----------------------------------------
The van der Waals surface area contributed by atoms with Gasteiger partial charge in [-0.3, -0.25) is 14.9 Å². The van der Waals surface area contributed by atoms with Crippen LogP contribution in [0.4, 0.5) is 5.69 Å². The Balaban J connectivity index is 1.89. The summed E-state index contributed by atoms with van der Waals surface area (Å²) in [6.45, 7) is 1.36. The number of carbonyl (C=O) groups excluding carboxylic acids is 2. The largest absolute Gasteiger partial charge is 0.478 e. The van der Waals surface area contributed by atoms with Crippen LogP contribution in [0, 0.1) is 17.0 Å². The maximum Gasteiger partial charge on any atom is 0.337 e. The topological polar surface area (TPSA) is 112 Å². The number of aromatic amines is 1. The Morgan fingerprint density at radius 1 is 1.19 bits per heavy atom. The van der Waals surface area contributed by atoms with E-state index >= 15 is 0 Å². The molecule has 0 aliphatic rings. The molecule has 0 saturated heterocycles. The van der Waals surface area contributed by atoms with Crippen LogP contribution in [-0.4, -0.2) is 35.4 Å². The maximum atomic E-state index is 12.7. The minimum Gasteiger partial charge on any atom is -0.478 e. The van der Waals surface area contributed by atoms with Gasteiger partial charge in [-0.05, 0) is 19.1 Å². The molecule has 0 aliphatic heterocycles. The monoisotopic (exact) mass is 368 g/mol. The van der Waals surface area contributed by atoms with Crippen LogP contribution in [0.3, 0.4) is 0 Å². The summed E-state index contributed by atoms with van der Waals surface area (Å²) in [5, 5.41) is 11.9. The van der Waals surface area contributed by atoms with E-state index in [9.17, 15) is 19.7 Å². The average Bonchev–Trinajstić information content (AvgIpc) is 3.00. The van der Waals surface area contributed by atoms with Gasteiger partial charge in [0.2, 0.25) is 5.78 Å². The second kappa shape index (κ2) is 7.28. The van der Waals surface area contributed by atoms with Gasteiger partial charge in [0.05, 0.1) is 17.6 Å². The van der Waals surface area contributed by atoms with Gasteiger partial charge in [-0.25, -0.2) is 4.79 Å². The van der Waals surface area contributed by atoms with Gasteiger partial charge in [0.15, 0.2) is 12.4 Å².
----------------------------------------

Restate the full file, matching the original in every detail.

The van der Waals surface area contributed by atoms with Gasteiger partial charge in [-0.3, -0.25) is 14.9 Å². The van der Waals surface area contributed by atoms with Crippen LogP contribution in [0.4, 0.5) is 5.69 Å². The Balaban J connectivity index is 1.89. The summed E-state index contributed by atoms with van der Waals surface area (Å²) in [6.45, 7) is 1.36. The number of carbonyl (C=O) groups excluding carboxylic acids is 2. The largest absolute Gasteiger partial charge is 0.478 e. The van der Waals surface area contributed by atoms with Crippen LogP contribution in [0, 0.1) is 17.0 Å². The maximum Gasteiger partial charge on any atom is 0.337 e. The topological polar surface area (TPSA) is 112 Å². The number of aromatic amines is 1. The Morgan fingerprint density at radius 1 is 1.19 bits per heavy atom. The van der Waals surface area contributed by atoms with E-state index >= 15 is 0 Å². The molecule has 0 aliphatic rings. The molecule has 0 saturated heterocycles. The van der Waals surface area contributed by atoms with Crippen LogP contribution in [-0.4, -0.2) is 35.4 Å². The maximum atomic E-state index is 12.7. The minimum Gasteiger partial charge on any atom is -0.478 e. The van der Waals surface area contributed by atoms with Gasteiger partial charge in [-0.05, 0) is 19.1 Å². The molecule has 0 aliphatic heterocycles. The monoisotopic (exact) mass is 368 g/mol. The van der Waals surface area contributed by atoms with Crippen LogP contribution in [0.3, 0.4) is 0 Å². The summed E-state index contributed by atoms with van der Waals surface area (Å²) in [5, 5.41) is 11.9. The van der Waals surface area contributed by atoms with E-state index in [9.17, 15) is 19.7 Å². The average Bonchev–Trinajstić information content (AvgIpc) is 3.00. The van der Waals surface area contributed by atoms with Gasteiger partial charge in [0.2, 0.25) is 5.78 Å². The second kappa shape index (κ2) is 7.28. The van der Waals surface area contributed by atoms with Gasteiger partial charge in [0.05, 0.1) is 17.6 Å². The van der Waals surface area contributed by atoms with Gasteiger partial charge in [-0.25, -0.2) is 4.79 Å². The van der Waals surface area contributed by atoms with Gasteiger partial charge in [0.15, 0.2) is 12.4 Å².